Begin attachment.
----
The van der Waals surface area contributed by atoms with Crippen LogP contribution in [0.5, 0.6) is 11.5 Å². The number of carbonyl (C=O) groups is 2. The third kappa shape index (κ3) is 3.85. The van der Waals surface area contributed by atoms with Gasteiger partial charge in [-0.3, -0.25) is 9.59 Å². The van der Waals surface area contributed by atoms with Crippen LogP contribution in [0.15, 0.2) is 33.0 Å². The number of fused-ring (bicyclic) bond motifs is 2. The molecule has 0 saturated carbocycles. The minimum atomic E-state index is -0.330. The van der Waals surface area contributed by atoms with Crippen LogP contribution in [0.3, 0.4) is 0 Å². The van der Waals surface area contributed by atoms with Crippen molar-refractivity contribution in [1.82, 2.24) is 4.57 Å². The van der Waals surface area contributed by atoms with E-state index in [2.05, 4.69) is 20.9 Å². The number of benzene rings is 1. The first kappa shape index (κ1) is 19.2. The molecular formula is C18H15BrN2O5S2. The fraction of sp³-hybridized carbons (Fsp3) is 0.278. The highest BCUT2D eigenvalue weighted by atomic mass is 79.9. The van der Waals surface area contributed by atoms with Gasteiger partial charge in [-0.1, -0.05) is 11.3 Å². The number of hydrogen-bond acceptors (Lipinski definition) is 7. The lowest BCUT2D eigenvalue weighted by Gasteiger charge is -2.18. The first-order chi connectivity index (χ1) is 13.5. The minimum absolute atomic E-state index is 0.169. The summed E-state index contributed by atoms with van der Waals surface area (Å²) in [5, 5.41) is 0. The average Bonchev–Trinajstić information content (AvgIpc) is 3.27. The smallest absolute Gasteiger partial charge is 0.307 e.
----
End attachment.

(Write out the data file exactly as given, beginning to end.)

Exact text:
The van der Waals surface area contributed by atoms with Crippen LogP contribution in [0.5, 0.6) is 11.5 Å². The number of carbonyl (C=O) groups is 2. The third kappa shape index (κ3) is 3.85. The van der Waals surface area contributed by atoms with Gasteiger partial charge in [-0.3, -0.25) is 9.59 Å². The van der Waals surface area contributed by atoms with Crippen LogP contribution in [0.15, 0.2) is 33.0 Å². The number of fused-ring (bicyclic) bond motifs is 2. The molecule has 0 saturated carbocycles. The minimum atomic E-state index is -0.330. The van der Waals surface area contributed by atoms with Crippen LogP contribution in [0.3, 0.4) is 0 Å². The van der Waals surface area contributed by atoms with Crippen molar-refractivity contribution in [1.82, 2.24) is 4.57 Å². The van der Waals surface area contributed by atoms with E-state index in [2.05, 4.69) is 20.9 Å². The number of benzene rings is 1. The first kappa shape index (κ1) is 19.2. The molecular formula is C18H15BrN2O5S2. The fraction of sp³-hybridized carbons (Fsp3) is 0.278. The highest BCUT2D eigenvalue weighted by atomic mass is 79.9. The van der Waals surface area contributed by atoms with Gasteiger partial charge in [-0.1, -0.05) is 11.3 Å². The number of hydrogen-bond acceptors (Lipinski definition) is 7. The lowest BCUT2D eigenvalue weighted by Gasteiger charge is -2.18. The first-order chi connectivity index (χ1) is 13.5. The minimum absolute atomic E-state index is 0.169. The summed E-state index contributed by atoms with van der Waals surface area (Å²) in [5, 5.41) is 0. The average Bonchev–Trinajstić information content (AvgIpc) is 3.27. The smallest absolute Gasteiger partial charge is 0.307 e.